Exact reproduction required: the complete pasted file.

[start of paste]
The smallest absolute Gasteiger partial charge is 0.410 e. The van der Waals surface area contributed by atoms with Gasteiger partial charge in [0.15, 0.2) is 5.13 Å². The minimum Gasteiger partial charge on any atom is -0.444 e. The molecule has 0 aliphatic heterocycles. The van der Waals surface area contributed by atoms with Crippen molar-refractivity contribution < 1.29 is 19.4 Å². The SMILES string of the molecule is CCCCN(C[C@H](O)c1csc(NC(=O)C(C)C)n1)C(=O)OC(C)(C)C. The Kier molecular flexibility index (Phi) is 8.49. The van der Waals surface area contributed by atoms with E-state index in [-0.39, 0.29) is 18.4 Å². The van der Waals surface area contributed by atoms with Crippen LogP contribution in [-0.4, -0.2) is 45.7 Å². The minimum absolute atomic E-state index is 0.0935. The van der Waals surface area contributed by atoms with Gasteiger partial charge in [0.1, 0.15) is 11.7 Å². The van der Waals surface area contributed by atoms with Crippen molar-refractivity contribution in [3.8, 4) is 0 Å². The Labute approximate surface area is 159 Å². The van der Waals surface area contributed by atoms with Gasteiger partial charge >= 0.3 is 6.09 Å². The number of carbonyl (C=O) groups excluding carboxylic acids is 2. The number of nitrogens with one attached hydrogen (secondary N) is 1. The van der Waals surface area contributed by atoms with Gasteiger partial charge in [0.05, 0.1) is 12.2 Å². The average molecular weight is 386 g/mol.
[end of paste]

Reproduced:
The smallest absolute Gasteiger partial charge is 0.410 e. The van der Waals surface area contributed by atoms with Gasteiger partial charge in [0.15, 0.2) is 5.13 Å². The minimum Gasteiger partial charge on any atom is -0.444 e. The molecule has 0 aliphatic heterocycles. The van der Waals surface area contributed by atoms with Crippen molar-refractivity contribution < 1.29 is 19.4 Å². The SMILES string of the molecule is CCCCN(C[C@H](O)c1csc(NC(=O)C(C)C)n1)C(=O)OC(C)(C)C. The Kier molecular flexibility index (Phi) is 8.49. The van der Waals surface area contributed by atoms with E-state index in [-0.39, 0.29) is 18.4 Å². The van der Waals surface area contributed by atoms with Crippen LogP contribution in [-0.4, -0.2) is 45.7 Å². The minimum absolute atomic E-state index is 0.0935. The van der Waals surface area contributed by atoms with Gasteiger partial charge in [0.1, 0.15) is 11.7 Å². The van der Waals surface area contributed by atoms with Crippen molar-refractivity contribution in [3.8, 4) is 0 Å². The Labute approximate surface area is 159 Å². The van der Waals surface area contributed by atoms with Gasteiger partial charge >= 0.3 is 6.09 Å². The number of carbonyl (C=O) groups excluding carboxylic acids is 2. The number of nitrogens with one attached hydrogen (secondary N) is 1. The van der Waals surface area contributed by atoms with Gasteiger partial charge in [0.05, 0.1) is 12.2 Å². The average molecular weight is 386 g/mol.